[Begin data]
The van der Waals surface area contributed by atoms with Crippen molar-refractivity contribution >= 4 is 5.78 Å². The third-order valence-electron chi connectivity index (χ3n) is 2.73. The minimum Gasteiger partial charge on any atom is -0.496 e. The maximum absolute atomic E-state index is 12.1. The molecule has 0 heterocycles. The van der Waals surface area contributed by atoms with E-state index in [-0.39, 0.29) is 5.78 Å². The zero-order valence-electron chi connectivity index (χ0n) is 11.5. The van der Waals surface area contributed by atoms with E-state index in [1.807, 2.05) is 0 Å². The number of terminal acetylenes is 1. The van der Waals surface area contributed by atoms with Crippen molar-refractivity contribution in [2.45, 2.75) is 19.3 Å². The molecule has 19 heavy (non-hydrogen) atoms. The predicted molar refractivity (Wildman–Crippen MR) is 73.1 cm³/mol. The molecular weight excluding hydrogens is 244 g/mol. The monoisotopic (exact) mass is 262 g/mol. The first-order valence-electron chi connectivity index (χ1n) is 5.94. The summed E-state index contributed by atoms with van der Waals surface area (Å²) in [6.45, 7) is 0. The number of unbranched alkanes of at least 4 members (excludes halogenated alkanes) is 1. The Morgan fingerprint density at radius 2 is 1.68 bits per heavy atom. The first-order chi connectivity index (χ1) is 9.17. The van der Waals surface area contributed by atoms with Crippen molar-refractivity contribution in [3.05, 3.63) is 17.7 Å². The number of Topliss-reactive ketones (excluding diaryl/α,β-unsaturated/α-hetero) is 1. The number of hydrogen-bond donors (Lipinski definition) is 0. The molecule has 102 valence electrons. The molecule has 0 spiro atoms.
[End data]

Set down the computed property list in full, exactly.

The van der Waals surface area contributed by atoms with Crippen molar-refractivity contribution >= 4 is 5.78 Å². The third-order valence-electron chi connectivity index (χ3n) is 2.73. The minimum Gasteiger partial charge on any atom is -0.496 e. The maximum absolute atomic E-state index is 12.1. The molecule has 0 heterocycles. The van der Waals surface area contributed by atoms with E-state index in [-0.39, 0.29) is 5.78 Å². The zero-order valence-electron chi connectivity index (χ0n) is 11.5. The van der Waals surface area contributed by atoms with E-state index in [1.807, 2.05) is 0 Å². The number of terminal acetylenes is 1. The van der Waals surface area contributed by atoms with Crippen molar-refractivity contribution in [2.45, 2.75) is 19.3 Å². The molecule has 19 heavy (non-hydrogen) atoms. The predicted molar refractivity (Wildman–Crippen MR) is 73.1 cm³/mol. The molecular weight excluding hydrogens is 244 g/mol. The monoisotopic (exact) mass is 262 g/mol. The first-order valence-electron chi connectivity index (χ1n) is 5.94. The summed E-state index contributed by atoms with van der Waals surface area (Å²) in [6.45, 7) is 0. The number of unbranched alkanes of at least 4 members (excludes halogenated alkanes) is 1. The Morgan fingerprint density at radius 2 is 1.68 bits per heavy atom. The first-order chi connectivity index (χ1) is 9.17. The van der Waals surface area contributed by atoms with Crippen molar-refractivity contribution in [3.05, 3.63) is 17.7 Å². The number of Topliss-reactive ketones (excluding diaryl/α,β-unsaturated/α-hetero) is 1. The number of hydrogen-bond donors (Lipinski definition) is 0. The molecule has 102 valence electrons. The molecule has 0 spiro atoms.